What all this research shows is that in many cases brain anomalies are associated with people with autism. Brain research has also shown that between 30 and 50% of children with autism have abnormally high levels of serotonin in the blood, a chemical responsible for transmitting signals in nerve cells.
Continued research in these areas will further refine our knowledge of what parts of the brain are affected in people with autism. Let's take one step back and look at what may have caused this damage in the first place.
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4.4 Medical conditions that may cause autism
The following lists the medical conditions that have been identified in some children with autism:
- Genetic conditions;
- Viral infections;
- Metabolic conditions; and
- Congenital anomaly syndromes.
4.4.1 Genetic conditions
Studies of identical twins (sharing identical genetic material) and non-identical twins (sharing half their brothers or sisters genes) have shown an increased prevalence of autism in identical rather than non-identical twins. This shows a clear genetic link. However, even with identical twins there are recorded cases of just one sibling with autism.
There are also some rare genetic conditions that sometimes give rise to autism. These include:
- Tuberous sclerosis � a conditions characterised by unusual skin pigmentation, a facial rash and growth of tumours on the brain � commonly leading to autism;
- Fragile X syndrome � one of the commonest causes of autism yet identified � this condition leads to learning difficulties and unusual facial appearance (large ears, long nose and high forehead).
4.4.2 Does autism run in families?
About 2-3% of brothers and sisters also develop autism. This is higher than you would expect by chance, reinforcing the genetic link to the disorder. Likewise it is sometimes seen that another family member say a grandfather or an uncle, behaved oddly, but this had simply been seen as their 'eccentricity'.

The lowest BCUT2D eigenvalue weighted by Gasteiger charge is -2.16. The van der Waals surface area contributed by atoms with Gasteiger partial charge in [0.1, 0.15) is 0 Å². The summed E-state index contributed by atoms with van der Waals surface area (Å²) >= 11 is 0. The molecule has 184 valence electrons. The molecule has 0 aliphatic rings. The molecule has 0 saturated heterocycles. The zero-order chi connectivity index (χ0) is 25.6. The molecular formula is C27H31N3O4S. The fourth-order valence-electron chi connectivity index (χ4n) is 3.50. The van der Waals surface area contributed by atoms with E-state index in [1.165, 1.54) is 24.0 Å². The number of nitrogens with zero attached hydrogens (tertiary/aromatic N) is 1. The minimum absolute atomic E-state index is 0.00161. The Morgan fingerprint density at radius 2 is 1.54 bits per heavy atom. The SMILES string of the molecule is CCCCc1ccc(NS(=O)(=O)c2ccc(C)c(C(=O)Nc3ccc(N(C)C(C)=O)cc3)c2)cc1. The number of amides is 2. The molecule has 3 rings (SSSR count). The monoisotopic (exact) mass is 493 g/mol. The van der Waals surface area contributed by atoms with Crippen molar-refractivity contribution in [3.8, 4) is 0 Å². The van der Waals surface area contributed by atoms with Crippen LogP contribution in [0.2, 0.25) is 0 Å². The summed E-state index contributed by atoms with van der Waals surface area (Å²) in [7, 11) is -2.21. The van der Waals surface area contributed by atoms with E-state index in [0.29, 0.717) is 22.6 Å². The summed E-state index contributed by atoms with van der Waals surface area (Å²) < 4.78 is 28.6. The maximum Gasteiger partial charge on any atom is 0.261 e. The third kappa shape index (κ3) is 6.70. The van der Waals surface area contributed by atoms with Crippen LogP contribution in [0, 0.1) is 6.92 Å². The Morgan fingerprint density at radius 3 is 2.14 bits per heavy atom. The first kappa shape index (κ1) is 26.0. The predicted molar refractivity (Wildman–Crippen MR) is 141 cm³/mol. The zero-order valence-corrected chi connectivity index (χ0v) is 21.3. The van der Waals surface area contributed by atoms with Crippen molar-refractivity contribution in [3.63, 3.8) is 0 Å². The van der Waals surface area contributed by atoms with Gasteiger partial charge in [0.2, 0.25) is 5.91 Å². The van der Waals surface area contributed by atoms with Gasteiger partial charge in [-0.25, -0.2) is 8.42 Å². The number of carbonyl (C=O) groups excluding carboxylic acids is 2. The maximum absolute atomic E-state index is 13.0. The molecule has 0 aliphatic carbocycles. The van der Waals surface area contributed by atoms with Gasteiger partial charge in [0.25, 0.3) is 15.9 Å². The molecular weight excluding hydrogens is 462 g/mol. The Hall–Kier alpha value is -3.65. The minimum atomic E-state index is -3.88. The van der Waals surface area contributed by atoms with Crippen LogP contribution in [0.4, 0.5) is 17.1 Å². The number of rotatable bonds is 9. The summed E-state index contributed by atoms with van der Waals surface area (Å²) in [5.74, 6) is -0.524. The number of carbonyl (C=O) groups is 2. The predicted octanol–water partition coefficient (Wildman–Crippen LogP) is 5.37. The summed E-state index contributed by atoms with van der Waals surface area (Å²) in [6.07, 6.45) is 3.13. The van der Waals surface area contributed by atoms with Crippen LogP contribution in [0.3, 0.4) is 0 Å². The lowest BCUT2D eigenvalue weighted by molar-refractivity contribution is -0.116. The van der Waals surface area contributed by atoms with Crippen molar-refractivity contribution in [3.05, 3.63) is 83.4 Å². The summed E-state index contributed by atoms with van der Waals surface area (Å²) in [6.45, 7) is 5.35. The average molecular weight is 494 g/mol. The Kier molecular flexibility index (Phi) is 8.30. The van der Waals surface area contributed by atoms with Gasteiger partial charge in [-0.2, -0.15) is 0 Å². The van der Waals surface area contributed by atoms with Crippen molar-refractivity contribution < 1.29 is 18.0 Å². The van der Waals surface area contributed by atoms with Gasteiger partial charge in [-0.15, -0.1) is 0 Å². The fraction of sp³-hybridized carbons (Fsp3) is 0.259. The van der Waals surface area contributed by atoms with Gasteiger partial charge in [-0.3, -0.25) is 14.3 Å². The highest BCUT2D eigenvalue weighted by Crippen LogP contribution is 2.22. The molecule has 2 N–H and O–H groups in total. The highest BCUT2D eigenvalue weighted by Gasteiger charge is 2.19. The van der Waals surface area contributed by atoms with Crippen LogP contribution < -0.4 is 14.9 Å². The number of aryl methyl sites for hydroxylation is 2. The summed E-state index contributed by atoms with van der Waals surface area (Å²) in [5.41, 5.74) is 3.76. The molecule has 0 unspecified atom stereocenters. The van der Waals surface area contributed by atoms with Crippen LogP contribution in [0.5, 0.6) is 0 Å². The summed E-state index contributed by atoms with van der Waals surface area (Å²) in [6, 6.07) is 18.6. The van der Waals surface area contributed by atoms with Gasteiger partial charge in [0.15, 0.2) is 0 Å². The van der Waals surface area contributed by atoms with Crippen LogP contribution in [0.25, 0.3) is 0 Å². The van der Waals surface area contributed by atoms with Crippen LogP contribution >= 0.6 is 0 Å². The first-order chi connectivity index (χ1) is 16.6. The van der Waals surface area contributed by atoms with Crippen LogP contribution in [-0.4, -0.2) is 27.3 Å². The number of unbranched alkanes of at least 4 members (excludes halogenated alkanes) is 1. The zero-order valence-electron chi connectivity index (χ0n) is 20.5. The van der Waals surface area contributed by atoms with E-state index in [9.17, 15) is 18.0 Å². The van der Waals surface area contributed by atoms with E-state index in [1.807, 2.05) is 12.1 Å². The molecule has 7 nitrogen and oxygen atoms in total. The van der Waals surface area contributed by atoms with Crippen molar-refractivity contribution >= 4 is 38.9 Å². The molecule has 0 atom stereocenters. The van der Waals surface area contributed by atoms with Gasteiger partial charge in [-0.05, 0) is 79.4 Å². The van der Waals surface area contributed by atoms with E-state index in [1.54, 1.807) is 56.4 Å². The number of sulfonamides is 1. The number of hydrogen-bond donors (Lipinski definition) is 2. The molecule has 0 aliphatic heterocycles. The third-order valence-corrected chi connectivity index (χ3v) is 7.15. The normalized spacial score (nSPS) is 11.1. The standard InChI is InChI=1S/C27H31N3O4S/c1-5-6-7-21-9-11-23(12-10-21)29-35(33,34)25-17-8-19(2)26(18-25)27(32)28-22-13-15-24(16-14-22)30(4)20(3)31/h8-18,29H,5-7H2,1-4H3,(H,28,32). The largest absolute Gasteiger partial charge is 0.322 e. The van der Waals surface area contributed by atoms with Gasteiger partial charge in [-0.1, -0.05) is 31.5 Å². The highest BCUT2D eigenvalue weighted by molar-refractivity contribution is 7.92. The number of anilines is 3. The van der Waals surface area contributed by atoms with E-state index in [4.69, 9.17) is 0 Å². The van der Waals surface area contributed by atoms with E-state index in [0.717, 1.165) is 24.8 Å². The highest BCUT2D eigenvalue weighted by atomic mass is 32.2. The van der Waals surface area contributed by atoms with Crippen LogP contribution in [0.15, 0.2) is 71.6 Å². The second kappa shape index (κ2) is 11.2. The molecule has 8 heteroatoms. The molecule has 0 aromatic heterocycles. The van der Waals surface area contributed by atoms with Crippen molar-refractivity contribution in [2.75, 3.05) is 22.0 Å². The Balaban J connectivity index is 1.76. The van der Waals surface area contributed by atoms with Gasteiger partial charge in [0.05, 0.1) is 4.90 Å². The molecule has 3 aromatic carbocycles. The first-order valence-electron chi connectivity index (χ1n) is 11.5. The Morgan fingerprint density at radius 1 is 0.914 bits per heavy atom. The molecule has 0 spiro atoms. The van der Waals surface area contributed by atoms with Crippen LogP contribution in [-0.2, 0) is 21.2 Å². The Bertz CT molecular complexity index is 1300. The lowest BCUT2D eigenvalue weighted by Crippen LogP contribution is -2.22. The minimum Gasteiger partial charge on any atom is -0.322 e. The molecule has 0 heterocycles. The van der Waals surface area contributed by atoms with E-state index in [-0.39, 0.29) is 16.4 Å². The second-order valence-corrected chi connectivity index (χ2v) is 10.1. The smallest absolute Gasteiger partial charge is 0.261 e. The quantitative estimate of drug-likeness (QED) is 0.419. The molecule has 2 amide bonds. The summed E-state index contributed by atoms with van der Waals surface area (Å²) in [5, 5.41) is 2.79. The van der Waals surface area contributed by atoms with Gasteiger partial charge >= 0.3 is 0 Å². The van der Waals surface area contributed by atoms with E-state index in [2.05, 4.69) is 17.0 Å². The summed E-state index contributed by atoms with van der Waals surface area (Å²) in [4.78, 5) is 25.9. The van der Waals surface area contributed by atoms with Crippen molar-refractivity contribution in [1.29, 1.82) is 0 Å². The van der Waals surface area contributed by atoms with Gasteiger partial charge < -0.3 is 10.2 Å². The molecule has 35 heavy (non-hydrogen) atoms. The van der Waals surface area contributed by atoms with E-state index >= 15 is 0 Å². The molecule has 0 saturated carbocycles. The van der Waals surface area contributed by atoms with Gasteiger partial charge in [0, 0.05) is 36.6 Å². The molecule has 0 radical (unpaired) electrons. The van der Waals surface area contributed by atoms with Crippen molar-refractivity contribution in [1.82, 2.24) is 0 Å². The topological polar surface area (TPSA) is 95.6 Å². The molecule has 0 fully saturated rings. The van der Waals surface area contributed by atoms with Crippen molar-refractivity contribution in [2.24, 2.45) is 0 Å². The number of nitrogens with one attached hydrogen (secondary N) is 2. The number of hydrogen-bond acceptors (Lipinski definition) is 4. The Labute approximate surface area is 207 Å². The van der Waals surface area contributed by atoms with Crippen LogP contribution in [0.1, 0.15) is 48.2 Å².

4.4.3 Do difficult pregnancies and births cause autism?
The jury is still out on this one. Difficulties in birth are of course responsible for brain damage. However, only in a very small minority of cases does the child develop autism. Also it is reasonable to suggest that the difficulty in birth may be a by-product of the fact that the child already has some form of abnormality.
4.4.4 Infection as a cause of autism
It is rational to assume that if autism has a biological origin, and that origin lies in damage to a certain region of the brain, then a virus which can affect the brain may result in autism. Therefore the following viral illnesses have been linked:
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- Rubella � if contracted in the first 3 months of pregnancy the unborn baby's brain can be damaged resulting in a range of problems including autism. However, in many countries vaccination programmes have made this much rarer.
- Herpes encephalitis � this virus can affect infant's brains leading to encephalitis. Children so affected can display an autistic-like condition.
4.5 In summary
As we have seen, much recent research reveals a link between autism and abnormalities in the brain. If the agent of damage affects those regions of the brain responsible for social interaction, social communication and imagination it is possible that the triad of impairment will result and the person will develop the disorder.
However, the exact causes are not known so the notion of a 'final common pathway' has been proposed:
This suggests that a variety of medical conditions can lead to brain damage, and if critical parts of the brain are affected then the individual may display the typical features of autism.